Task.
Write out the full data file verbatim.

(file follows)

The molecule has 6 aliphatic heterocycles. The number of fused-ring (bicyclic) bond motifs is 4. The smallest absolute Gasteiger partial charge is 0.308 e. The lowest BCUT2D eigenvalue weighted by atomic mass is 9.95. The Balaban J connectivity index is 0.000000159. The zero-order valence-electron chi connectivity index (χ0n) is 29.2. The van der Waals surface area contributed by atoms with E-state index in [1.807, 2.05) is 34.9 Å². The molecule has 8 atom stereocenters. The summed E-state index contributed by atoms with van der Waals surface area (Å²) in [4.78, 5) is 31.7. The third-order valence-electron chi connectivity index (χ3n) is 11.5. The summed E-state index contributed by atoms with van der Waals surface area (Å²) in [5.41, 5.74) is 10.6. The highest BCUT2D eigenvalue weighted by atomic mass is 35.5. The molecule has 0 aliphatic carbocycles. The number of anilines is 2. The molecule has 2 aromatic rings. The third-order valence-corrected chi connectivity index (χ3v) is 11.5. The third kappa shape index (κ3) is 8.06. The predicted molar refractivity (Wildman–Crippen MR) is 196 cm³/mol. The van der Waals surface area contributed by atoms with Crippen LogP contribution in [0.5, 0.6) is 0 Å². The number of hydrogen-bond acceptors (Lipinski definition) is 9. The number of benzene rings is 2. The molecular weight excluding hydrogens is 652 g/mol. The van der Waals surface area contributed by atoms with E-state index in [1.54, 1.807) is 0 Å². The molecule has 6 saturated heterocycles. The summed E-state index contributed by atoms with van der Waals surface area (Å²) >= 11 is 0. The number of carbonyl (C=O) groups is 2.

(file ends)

The molecule has 6 aliphatic heterocycles. The number of fused-ring (bicyclic) bond motifs is 4. The smallest absolute Gasteiger partial charge is 0.308 e. The lowest BCUT2D eigenvalue weighted by atomic mass is 9.95. The Balaban J connectivity index is 0.000000159. The zero-order valence-electron chi connectivity index (χ0n) is 29.2. The van der Waals surface area contributed by atoms with E-state index in [1.807, 2.05) is 34.9 Å². The molecule has 8 atom stereocenters. The summed E-state index contributed by atoms with van der Waals surface area (Å²) in [4.78, 5) is 31.7. The third-order valence-electron chi connectivity index (χ3n) is 11.5. The summed E-state index contributed by atoms with van der Waals surface area (Å²) in [5.41, 5.74) is 10.6. The highest BCUT2D eigenvalue weighted by atomic mass is 35.5. The molecule has 0 aliphatic carbocycles. The number of anilines is 2. The molecule has 2 aromatic rings. The third-order valence-corrected chi connectivity index (χ3v) is 11.5. The third kappa shape index (κ3) is 8.06. The predicted molar refractivity (Wildman–Crippen MR) is 196 cm³/mol. The van der Waals surface area contributed by atoms with Crippen LogP contribution in [0.5, 0.6) is 0 Å². The number of hydrogen-bond acceptors (Lipinski definition) is 9. The number of benzene rings is 2. The molecular weight excluding hydrogens is 652 g/mol. The van der Waals surface area contributed by atoms with E-state index in [1.54, 1.807) is 0 Å². The molecule has 6 saturated heterocycles. The summed E-state index contributed by atoms with van der Waals surface area (Å²) >= 11 is 0. The number of carbonyl (C=O) groups is 2.